By JAMES NORD
WOUNDED KNEE, S.D. (AP) - South Dakota’s Shannon County will now be Oglala Lakota County, removing the name of a man who Oglala Sioux Tribe activists say helped with negotiations that were a precursor for the breakup of tribal lands.
The name change, which is official Friday, follows an April proclamation from the governor. More than 80 percent of the county’s voters approved the change in November.
Officials in South Dakota and other states have for years moved to do away with overtly offensive names for geographic places and monuments. But South Dakota’s recent moves extend to names that might not be obvious except to Native American communities and others who know the history behind them.
The South Dakota Board on Geographic Names is hearing a request to provide a new designation for Harney Peak, the highest point in the U.S. east of the Rocky Mountains. It was named for Army Gen. William S. Harney, whose men massacred Native American women and children during a battle in September 1855, according to historic records.
“I don’t want to see a peak that’s named after someone that violated women and children,” said Basil Brave Heart, a member of the Oglala Sioux who proposed the change in September. “Our people had to live under that icon, that man who did that to our people.”
For supporters of renaming Harney Peak, many of them Native Americans who also supported the shift to Oglala Lakota County, the change would be a step toward reconciliation. The Black Hills are a sacred place for some, and many features had names before Americans assigned them designations.
“The closer that you can get to naming something ... after the tribal name that was removed, the better off it is for future generations to be able to go back and to know that the world is finally recognizing them as a people who have a rightful place,” said Lionel Bordeaux, president of Sinte Gleska University on South Dakota’s Rosebud Indian Reservation.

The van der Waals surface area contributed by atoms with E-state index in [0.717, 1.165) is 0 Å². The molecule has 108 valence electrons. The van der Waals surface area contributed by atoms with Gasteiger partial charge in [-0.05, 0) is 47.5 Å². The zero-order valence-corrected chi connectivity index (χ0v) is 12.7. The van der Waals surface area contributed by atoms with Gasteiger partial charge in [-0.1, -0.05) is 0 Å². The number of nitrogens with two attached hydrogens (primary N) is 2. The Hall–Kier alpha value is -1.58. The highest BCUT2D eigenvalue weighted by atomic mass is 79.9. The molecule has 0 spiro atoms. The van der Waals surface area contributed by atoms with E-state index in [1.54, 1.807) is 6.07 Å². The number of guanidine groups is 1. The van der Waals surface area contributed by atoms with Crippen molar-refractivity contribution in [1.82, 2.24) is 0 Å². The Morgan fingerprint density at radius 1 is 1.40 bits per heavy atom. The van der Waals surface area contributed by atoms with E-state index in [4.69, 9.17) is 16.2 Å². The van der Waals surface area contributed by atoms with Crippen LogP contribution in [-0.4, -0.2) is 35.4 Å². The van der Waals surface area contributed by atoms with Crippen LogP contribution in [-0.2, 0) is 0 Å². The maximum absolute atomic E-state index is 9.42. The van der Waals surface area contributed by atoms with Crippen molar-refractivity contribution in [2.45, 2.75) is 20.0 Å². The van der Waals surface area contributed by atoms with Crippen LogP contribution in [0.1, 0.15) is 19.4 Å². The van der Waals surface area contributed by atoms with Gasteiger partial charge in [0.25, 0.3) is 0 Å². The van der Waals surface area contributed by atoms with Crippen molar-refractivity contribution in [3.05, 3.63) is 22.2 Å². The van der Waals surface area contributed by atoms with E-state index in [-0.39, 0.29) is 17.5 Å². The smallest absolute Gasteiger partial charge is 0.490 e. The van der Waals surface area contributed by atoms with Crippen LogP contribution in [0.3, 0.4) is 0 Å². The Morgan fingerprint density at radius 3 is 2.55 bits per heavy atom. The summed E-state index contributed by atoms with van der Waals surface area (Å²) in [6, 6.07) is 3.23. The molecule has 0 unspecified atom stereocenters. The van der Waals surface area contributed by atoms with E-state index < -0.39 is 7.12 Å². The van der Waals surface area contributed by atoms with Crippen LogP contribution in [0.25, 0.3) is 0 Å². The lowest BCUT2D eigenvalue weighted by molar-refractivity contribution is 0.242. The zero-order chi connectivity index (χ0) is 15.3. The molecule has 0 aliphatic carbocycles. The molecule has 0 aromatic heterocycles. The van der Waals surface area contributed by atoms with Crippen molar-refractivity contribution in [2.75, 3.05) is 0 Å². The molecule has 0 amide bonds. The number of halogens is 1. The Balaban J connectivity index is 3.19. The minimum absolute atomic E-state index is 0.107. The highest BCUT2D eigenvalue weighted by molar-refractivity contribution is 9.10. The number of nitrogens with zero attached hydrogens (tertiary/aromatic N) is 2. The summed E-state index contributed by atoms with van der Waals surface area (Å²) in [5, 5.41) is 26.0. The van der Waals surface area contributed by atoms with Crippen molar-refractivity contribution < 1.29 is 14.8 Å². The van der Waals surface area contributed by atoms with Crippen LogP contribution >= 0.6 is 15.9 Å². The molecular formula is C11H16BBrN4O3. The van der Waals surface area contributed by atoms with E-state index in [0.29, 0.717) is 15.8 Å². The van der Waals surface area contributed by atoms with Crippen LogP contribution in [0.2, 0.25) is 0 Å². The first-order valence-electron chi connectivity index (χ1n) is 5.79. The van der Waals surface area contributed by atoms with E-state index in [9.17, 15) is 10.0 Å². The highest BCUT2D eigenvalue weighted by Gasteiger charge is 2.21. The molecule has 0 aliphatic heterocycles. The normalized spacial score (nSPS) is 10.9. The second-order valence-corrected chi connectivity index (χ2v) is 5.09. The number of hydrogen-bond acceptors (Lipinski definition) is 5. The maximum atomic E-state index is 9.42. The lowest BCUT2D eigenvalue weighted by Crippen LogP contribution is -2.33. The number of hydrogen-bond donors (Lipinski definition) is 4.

Opponents argue Harney’s actions are more than a century old and say the name shouldn’t be sacrificed for political correctness.
One suggested name is Black Elk Peak, but many others have been proposed. The board is taking public input and could issue a recommendation for a new name to the U.S. Board on Geographic Names.
Native American activists in South Dakota appear eager to institute more name changes in the future for other sites with names that are not overtly offensive.
“There’s the possibility that with increased sensitivity to the wanton slaughter of Native American people west of the Mississippi that the name of a general who was involved in that slaughter would be no less offensive than the word ‘squaw,’” said Mark Monmonier, a geography professor at Syracuse University in New York who wrote a book on offensive names. “Harney could be the new ‘squaw’ if you want to look at it like that.”
After discovering the history of the man behind Shannon County’s name, activists successfully passed the ballot measure to designate it Oglala Lakota County. Peter Shannon was a chief justice of the Dakota Territory Supreme Court who later helped with land negotiations with the Lakota that were the precursor for the breakup of tribal lands, said Jesse Antoine Short Bull, who researched Shannon’s history as part of the ballot measure.
Following procedural approval from the Legislature, South Dakota Gov. Dennis Daugaard proclaimed the change official.
Oglala Sioux Tribe member Dorothy Sun Bear said she voted for the county name change and was “elated” when she heard about the proposal to rename Harney Peak. She said more names should be changed.
“Those men went out and killed our people,” she said, standing in front of her home in Wounded Knee on the Pine Ridge Indian Reservation. “It’s not just another name. People don’t know the story behind the men.”